We all walk. But few people walk enough.
Walking has many benefits – it builds muscles, protects and repairs body organs, aids digestion, and keeps the brain fresh and prevents aging.
In addition to this, walking increases the creativity of people’s thoughts, improves mood and helps reduce stress.
Neuroscientist Professor Shane O’Mara outlines some of the benefits of walking. He studied neuroscience at Trinity College, Dublin.
1. The brain is active
Being inactive means less muscle strength in the body. But more importantly, the brain begins to wither and die as a result. When we walk, the molecules produced in the muscles help keep our brain active.
Among them, a special molecule helps blood flow to the brain. As a result our brain cells develop. As a result, walking makes the brain stronger.
2. Heart is good
Walking is very beneficial for heart health. Our ancestors, who lived by hunting, walked 15 to 17 miles a day.
“Their hearts were really much better than the hearts of people today,” says Shane O’Mara.
In the jungles of South America there is a tribe called Simane whose heart of an 80-year-old man works like the heart of a 50-year-old American. This is because they are active throughout the day.
3. Helps in digestion
Walking also acts as a friend to the human digestive system. “When people walk a lot, their food digests more,” says Shane.
“If you go for a walk without taking constipation medicine, that’s great. You can get rid of digestive problems very easily.”
4. Helps in problem solving
It is scientifically proven that walking increases our creativity. This also makes solving many problems easier.
“When you’re thinking about something, instead of sitting in one place and getting frustrated, taking a short walk can help solve the problem.”
“We have learned from many great writers, philosophers and mathematicians how they found solutions to many complex problems while walking.”
An example is the novelist Stephen King. He goes out for walks regularly and walks a lot.
Philosopher and writer Bertrand Russell also jotted down many of his thoughts on a small piece of paper when he went out for a walk.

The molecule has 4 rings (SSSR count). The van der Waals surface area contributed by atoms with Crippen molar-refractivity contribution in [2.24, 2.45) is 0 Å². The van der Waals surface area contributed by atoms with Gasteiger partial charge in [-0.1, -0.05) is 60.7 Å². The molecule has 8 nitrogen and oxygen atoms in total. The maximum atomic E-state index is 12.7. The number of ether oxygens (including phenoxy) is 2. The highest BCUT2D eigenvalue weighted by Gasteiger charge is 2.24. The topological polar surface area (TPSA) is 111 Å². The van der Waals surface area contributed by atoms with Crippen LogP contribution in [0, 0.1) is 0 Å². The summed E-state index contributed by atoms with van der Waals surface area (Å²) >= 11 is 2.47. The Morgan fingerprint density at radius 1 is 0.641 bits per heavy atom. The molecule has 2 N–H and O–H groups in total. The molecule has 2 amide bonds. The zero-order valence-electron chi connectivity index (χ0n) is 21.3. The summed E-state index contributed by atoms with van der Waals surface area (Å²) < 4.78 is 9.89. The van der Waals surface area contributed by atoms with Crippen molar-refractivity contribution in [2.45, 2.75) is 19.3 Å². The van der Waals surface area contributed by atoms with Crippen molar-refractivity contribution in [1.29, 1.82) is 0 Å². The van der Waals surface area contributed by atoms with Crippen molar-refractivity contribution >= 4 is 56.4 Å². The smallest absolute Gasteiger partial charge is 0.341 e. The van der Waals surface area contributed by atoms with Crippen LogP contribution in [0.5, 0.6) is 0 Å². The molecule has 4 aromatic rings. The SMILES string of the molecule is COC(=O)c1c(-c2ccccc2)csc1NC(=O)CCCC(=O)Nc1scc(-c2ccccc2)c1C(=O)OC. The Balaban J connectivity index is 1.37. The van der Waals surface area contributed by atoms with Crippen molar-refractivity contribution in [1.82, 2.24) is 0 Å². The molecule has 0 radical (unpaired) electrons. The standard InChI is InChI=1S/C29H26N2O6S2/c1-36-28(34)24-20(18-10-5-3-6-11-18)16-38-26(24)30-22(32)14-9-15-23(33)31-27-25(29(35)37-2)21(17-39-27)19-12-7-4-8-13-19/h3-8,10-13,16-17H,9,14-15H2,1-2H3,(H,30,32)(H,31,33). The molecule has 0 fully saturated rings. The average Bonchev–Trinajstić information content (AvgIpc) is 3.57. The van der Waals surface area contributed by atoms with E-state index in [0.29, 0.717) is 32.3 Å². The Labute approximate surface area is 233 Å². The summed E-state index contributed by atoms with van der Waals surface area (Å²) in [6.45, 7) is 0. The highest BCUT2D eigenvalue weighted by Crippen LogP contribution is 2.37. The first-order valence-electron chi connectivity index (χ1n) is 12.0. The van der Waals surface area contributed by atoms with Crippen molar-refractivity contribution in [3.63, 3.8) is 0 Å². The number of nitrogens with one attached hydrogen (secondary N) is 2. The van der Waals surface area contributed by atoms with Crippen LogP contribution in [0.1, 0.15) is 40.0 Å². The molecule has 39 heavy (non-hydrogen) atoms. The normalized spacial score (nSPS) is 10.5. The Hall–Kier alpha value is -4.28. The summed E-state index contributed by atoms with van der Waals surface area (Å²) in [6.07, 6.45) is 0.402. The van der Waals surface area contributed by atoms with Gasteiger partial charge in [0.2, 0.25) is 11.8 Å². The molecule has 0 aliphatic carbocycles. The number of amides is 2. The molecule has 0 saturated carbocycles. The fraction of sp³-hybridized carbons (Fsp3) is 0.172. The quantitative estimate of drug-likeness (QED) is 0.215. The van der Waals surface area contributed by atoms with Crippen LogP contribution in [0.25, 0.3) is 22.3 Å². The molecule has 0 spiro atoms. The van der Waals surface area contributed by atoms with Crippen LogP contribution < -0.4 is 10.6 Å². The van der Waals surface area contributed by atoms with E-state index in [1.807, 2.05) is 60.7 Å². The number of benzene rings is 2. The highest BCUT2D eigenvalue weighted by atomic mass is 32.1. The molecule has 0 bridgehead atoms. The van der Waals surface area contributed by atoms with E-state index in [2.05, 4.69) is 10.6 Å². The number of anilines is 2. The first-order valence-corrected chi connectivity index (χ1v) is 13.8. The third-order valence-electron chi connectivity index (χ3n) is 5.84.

And later he used these to compose great prose.
5. Helps to overcome depression
According to neuroscientist Shane O’Mara, depression is associated with sitting.
“A recent study showed that depression is more common among inactive people. Simply put, the more active you are, the better.
Blood flow problems are also thought to cause depression.
“If you walk a lot, if there are problems with blood flow, they decrease. It decreases dramatically,” he said.
In some cases, walking acts as a kind of vaccine. Helps reduce depression.
6. Helps to be more open minded and extroverted
One theory says that each of us has a number of personality traits that are related to being active. Such as frankness, conscientiousness, extroversion, agreeableness etc.
Experiments have shown that people who are inactive are less open-minded, less extroverted, and have more neurotic problems.
On the contrary, if you look at an active person, you will find that these things do not work much in them. They do not get sick easily.
7. Helps in metabolism
The food we consume is converted into various forms of energy. Walking helps in this transformation process.
Studies have shown that even a small amount of activity throughout the day is more beneficial than going to the gym.
Many people consider going to the gym too big. After spending the whole day lying down, they think that they will be healthy by doing gym in that one hour.
In fact, such exercise may encourage people to remain inactive.
“Because the body then starts saying you’ve done your job, so you can sit down, eat. Then the metabolism actually slows down.”
8. Helps to maintain body structure
There are many of us who have to work all day in a chair, sofa or car.
This can lead to pain in the body, especially the back.
“The human body isn’t built to stay in one position all day. It’s bad for you.
Getting up from the chair and taking a regular walk can relieve you from back pain.